In any landing – crosswind or not – porpoising can result in a violent, unstable condition, where the aircraft bounces back and forth between the nosewheel (or tailwheel) and the main gear after initial touchdown.
The pinball effect is mostly caused by an incorrect landing attitude at the time of first ground contact. In a trike, the nosewheel makes contact with the runway before the main gear touches down. It all starts with an incorrect landing attitude and too much airspeed.
What usually happens is that the pilot attempts to force the airplane to land. The nose bounces up and the pilot attempts to counteract each bounce with an opposite control movement. Wrong move. The pilots reaction time means his actions cant possibly match the airplanes movements. The porpoising will be aggravated because of the pilot-induced oscillations. Repeated heavy impacts of the aircraft on the ground during the porpoising can easily result in structural damage to the engine mounts, airframe and landing gear.
If a porpoise starts, the initial response is essentially the same as any other bounce or balloon. Immediately and smoothly establish the normal landing attitude and add a bit of power. The power will get back flying speed and control effectiveness, allowing the aircraft to get airborne again, eliminating further bouncing on the runway.
Once out of the porpoise condition, decide if there is enough runway left for a normal landing or go-around.
To go around or not to go around is one of a pilots most critical airborne decisions. It generally isnt a major problem when you are on an approach. Its a bit more problematic to execute a go-around from the final approach glide, flare or bounce. The trick is to recognize a poor landing early and start the go-around before the airplane gets to a critically bad configuration. Its a lot safer and easier than allowing a situation to develop that can get out of control.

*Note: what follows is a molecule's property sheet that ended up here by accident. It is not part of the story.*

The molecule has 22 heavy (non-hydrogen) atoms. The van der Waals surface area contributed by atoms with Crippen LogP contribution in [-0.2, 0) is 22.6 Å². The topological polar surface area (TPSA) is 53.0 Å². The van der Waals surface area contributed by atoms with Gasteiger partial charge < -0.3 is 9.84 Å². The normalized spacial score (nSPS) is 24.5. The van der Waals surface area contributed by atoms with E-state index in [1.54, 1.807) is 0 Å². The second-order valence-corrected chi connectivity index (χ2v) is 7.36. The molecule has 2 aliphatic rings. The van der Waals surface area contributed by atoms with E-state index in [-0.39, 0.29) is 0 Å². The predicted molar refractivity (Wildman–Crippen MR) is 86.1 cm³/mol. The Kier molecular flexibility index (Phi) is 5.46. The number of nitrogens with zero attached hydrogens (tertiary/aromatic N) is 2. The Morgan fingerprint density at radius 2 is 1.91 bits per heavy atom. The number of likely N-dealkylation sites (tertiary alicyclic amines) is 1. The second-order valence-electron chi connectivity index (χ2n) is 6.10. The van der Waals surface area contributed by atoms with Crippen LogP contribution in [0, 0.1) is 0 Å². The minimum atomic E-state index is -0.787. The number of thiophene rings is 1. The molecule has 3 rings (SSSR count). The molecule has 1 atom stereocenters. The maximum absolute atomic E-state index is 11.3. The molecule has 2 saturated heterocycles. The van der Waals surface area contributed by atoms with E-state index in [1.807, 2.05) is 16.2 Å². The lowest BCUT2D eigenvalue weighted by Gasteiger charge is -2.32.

Go-arounds should generally follow this pattern, unless your POH says otherwise: First, smoothly add full power (with carburetor heat off) and maintain directional control. Re-trim, as required. Maintain level flight and retract the flaps, as necessary, then the landing gear. Continue to maintain straight and level flight until you accelerate to climb speed, then pitch up for a positive rate of climb.
Crucial to getting the airplane to land properly is establishing the correct landing attitude. Surprisingly, many pilots dont really know what this attitude is.
Weve said that a balloon or a bounce can become severe, regardless of your height above the runway, if the pilot allows the pitch attitude to increase to more than the landing attitude. And if this does happen, the pitch attitude must be decreased. The question many people have trouble with is determining how much.
The easiest way to familiarize yourself with the proper recovery attitude might be to practice some slow flight. It means flying level, at minimum controllable airspeed in the landing configuration. This slow flight attitude is between the nose-high landing attitude and level pitch attitude in most airplanes, and usually closer to the level pitch attitude.
Heres where you can get some extra value out of your flight review. Or, if thats too far off, and you are a bit rusty on slow flight, get with your local CFI. Its good insurance.
Next time you bounce or balloon and the pitch attitude has exceeded the landing attitude, the recovery out of this situation is to simultaneously add full power and release some of the elevator back pressure. Then smoothly change the pitch attitude to the slow-flight attitude to regain speed.
If you can use engine power during a balloon or bounce, the airplanes nose should never be pointed down any lower than a level pitch attitude. A lot of precious runway can be used up when recovering from poor landings. Skilled controlled responses and large power changes are necessary to recover from one of these. The most prudent action often is to abandon the landing attempt and make a go-around, but there are other choices – if you have the skill to use them.
Also With This Article
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-by Raymond Leis
Raymond Leis is a CFII and ATP with more than 23,000 hours.